The weight of my work is in creating videos in Advertising and Marketing – commercials, corporate videos, capital campaign videos etc. The wonderful thing about Clark Creative is that we also get involved with many local arts and nonprofit organizations, including The Bemis Center for Contemporary Art, The BLUEBARN Theater, KANEKO, Omaha Performing Arts, and Opera Omaha. Because of this, I always feel that my work is going for worthwhile causes.
In 2005, artist Jun Kaneko approached Fred Clark, the owner of Clark Creative Group, and me to seek our help in creating video animations for his upcoming opera production of Madama Butterfly done in collaboration with Opera Omaha. It seemed like a fun project, one that landed outside our usual territories. Jun was very organized and specific about his needs, so the job was more about bringing his visions to fruition than creating something from scratch. The experience turned out to be a great success. When Kaneko was asked to design the production of Fidelio for Opera Philadelphia in 2008 and a production of The Magic Flute for the San Francisco Opera in 2012, he graciously brought Clark Creative Group along for the ride.
My whole role in all 3 opera productions was to provide background animations that were projected during the performances. Each opera production seemed to get a little more complex, culminating with The Magic Flute which contained a total of 9 screens using over 11 hours of animation for each performance. For The Magic Flute, I animated in video what Jun does with the art. Using a program called Adobe: After Effects, I recreated the drip art and lines that Jun had created and animated them according to his storyboard.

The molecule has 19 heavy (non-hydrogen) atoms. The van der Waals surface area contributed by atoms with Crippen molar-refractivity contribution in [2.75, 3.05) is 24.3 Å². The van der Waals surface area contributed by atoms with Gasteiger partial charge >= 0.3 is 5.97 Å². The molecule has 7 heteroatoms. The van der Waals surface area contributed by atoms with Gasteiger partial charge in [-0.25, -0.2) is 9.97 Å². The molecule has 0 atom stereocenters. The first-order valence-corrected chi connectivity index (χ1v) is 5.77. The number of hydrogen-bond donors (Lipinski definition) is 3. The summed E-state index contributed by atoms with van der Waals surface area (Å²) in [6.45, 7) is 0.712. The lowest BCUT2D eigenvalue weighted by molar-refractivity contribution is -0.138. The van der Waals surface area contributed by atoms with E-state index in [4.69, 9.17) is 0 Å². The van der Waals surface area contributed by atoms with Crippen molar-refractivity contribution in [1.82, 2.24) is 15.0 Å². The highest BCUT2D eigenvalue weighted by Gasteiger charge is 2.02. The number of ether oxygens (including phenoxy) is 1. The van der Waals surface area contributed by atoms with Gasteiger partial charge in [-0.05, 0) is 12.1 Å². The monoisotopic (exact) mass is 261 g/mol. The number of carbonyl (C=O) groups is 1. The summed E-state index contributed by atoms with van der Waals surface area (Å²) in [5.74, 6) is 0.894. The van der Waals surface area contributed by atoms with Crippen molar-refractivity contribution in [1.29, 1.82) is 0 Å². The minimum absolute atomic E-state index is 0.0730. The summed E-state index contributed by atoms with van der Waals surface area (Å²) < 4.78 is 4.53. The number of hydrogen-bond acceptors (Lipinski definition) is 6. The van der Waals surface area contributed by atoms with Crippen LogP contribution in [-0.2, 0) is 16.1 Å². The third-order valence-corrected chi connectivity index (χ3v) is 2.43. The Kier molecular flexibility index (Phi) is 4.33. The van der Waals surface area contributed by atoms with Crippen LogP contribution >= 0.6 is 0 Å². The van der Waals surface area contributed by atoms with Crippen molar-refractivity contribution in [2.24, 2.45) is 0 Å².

The equally difficult challenge came in delivering the files. During the live performance, all of the animations must be cue-able to the score; the tempo can change drastically from night-to-night. This entailed a ton of planning and cooperation between the opera technical staff and myself. I ended up learning how to follow an opera score and timing my animations to that score, making sure that my animations were able to be looped and allow for correct cueing. Difficult enough for one screen, but we were working on up to 5 screens at one time. All of those screens had to stay in sync. It was a challenge to say the least. I leaned on my editing partner Mark Grossardt and after many long nights, we delivered The Magic Flute animations to the San Francisco Opera. One of my proudest moments was when the crew in San Francisco asked if I could bring two or three of my crew members out there. Little did they know it was only two of us working on the entire production.
Kevin Reiner grew up in a tight-knit family in Omaha, NE. After graduating from Omaha Creighton Prep, Kevin went on to graduate with a Bachelor of Arts in Broadcast Journalism from the University of Nebraska-Lincoln.
In 2000, he was hired by Clark Creative Group as their video editor. With the use of books, online user groups, and trial-and-error, Kevin taught himself the art of editing. Kevin’s loves in his life include all types of music (indie, pop, punk, folk, alt, alt-county, classical, ska etc.), film (Coen brothers being the favorite), and food (cooking and eating). Kevin states the most important aspect in his life to be family, his wonderful wife, Kim, and their two kids, Henry and Charlotte. “They keep me going.”
Kevin’s work can be seen in April 2015 when Opera Omaha presents the Jun Kaneko production of Fidelio. www.operaomaha.org/operas/fidelio